Role of Ruxolitinib in Vitiligo Treatment

Video

Experts in dermatology discuss ruxolitinib, an exciting new therapy approved for repigmentation of the skin for patients with vitiligo.

David Rosmarin, MD: When I think of first-line options—topical corticosteroids [TCSs], topical calcineurin inhibitors [TCIs], and now ruxolitinib cream—it’s always interesting to ask other physicians, “What is the first regimen you give patients?” With topical corticosteroids, I’ll often start with that, especially if it’s on the body, but I try to avoid sensitive areas—the face, neck, axillae, groin. In areas where people have vitiligo, and even in those that may be a thicker like the trunk or extremities, I’ll still try to do intermittent treatment. Maybe once a day of the steroids, 1 week of the TCI, and then alternate.

There are a lot of regimens people use, whether they’re intermittent treatment or continuous. There’s no standard way that experts treat vitiligo. More recently, with the approval of ruxolitinib cream, particularly with strong data for monotherapy, I’ll offer that as well. Some patients may get corticosteroids and calcineurin inhibitors first, and some may get ruxolitinib cream first. If patients fail that, I’ll offer them ruxolitinib cream. How are you going about those first-line topical treatments?

Nada Elbuluk, MD: That’s a great question. Similar to you, I take into account the body location. I prefer TCIs for the face, intertriginous areas, and more sensitive areas and topical steroids for the body and the nonintertriginous sites. It’s all been a combination: use this on the face and something else on the body. I’ve started to move toward giving them a break on weekends. A lot of times I’ll have them do a Monday-to-Friday regimen because the toll of treatment is exhausting for patients. Every day they’re remembering to put on a cream once or twice a day in different locations plus phototherapy. Treatment burnout is a real thing too. Sometimes I say, “If you can be consistent Monday to Friday, you can take a break from the cream Saturday and Sunday.” That can help some people mentally.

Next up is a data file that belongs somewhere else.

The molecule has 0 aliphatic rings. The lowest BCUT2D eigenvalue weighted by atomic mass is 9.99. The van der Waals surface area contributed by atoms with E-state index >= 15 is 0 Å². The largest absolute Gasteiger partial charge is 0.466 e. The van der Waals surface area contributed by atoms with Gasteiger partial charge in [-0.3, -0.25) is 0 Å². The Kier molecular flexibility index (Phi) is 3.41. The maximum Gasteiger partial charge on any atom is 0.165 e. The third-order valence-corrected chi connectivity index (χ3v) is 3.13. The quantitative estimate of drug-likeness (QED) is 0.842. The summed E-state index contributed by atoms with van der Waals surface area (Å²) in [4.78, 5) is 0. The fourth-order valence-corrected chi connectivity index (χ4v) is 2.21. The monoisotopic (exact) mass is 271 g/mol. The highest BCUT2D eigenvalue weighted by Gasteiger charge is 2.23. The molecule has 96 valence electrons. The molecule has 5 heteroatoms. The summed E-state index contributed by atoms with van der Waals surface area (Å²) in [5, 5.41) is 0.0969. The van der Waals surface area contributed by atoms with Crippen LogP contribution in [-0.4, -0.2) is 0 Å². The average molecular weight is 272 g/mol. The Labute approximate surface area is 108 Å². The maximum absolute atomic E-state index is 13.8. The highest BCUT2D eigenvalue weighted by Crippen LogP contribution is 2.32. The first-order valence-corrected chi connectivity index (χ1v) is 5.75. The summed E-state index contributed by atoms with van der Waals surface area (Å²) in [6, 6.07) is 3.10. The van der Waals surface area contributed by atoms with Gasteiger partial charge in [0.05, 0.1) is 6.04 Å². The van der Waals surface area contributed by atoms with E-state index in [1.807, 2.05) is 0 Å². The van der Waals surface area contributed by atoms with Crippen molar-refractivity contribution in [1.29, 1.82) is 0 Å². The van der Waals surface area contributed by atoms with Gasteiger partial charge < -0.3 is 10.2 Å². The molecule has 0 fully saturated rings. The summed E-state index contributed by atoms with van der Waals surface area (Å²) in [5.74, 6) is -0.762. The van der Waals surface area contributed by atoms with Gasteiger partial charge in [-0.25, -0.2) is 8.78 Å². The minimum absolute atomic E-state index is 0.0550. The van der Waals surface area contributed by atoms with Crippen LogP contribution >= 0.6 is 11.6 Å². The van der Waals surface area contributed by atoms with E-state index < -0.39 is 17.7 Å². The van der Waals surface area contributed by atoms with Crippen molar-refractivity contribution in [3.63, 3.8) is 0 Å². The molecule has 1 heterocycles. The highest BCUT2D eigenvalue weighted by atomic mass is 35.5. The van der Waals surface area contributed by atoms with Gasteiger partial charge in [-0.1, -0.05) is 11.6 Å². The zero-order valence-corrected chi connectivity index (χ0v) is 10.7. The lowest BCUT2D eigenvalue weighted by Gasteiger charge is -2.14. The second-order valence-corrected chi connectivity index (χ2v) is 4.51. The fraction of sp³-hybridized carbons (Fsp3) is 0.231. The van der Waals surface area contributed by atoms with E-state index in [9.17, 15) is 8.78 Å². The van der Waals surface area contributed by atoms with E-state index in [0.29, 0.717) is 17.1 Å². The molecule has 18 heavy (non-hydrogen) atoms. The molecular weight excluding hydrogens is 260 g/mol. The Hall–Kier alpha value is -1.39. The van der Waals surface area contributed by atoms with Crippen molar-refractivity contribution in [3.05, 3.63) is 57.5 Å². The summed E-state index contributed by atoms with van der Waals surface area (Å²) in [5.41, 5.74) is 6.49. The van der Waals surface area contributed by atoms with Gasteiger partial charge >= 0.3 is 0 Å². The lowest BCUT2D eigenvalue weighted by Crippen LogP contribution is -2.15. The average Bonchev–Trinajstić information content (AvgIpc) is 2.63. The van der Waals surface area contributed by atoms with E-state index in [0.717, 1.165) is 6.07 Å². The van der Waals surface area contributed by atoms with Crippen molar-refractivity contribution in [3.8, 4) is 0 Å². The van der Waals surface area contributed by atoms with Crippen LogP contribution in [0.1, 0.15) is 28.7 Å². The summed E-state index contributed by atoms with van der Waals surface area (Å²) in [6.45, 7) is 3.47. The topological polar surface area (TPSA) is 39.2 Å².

I’m very excited about the JAK inhibitors and having another option that we could consider first line for patients and 1 that’s nonsteroidal and that we can use on those sensitive areas as well. I mention it to my patients as a first-line option. I still use a lot of our traditional things. But for a lot of patients who’ve been on those and who haven’t fully repigmented, I’ve switched a lot of them to ruxolitinib. Sometimes I have patients who come in and have already heard about ruxolitinib. They’re excited and want to try that specifically. I’m open to that if they feel strongly that they want to go right to that. That’s how I’ve been incorporating that. I’ve been pleased with it so far. I have a lot of patients still doing phototherapy also, although it can be done as a monotherapy. Some early data show that some people have additive or improved response by doing a JAK inhibitor with the phototherapy. I’m doing that as well.

David Rosmarin, MD: I have a lot of patients who come in asking for ruxolitinib cream specifically. I feel comfortable using all 3 topical options as initial treatment. That’s consistent with the package insert, which describes ruxolitinib cream for those who are 12 years of age and older with nonsegmental vitiligo. There’s no precondition for failing other treatment first, which is helpful. It’s a favorable label in that regard.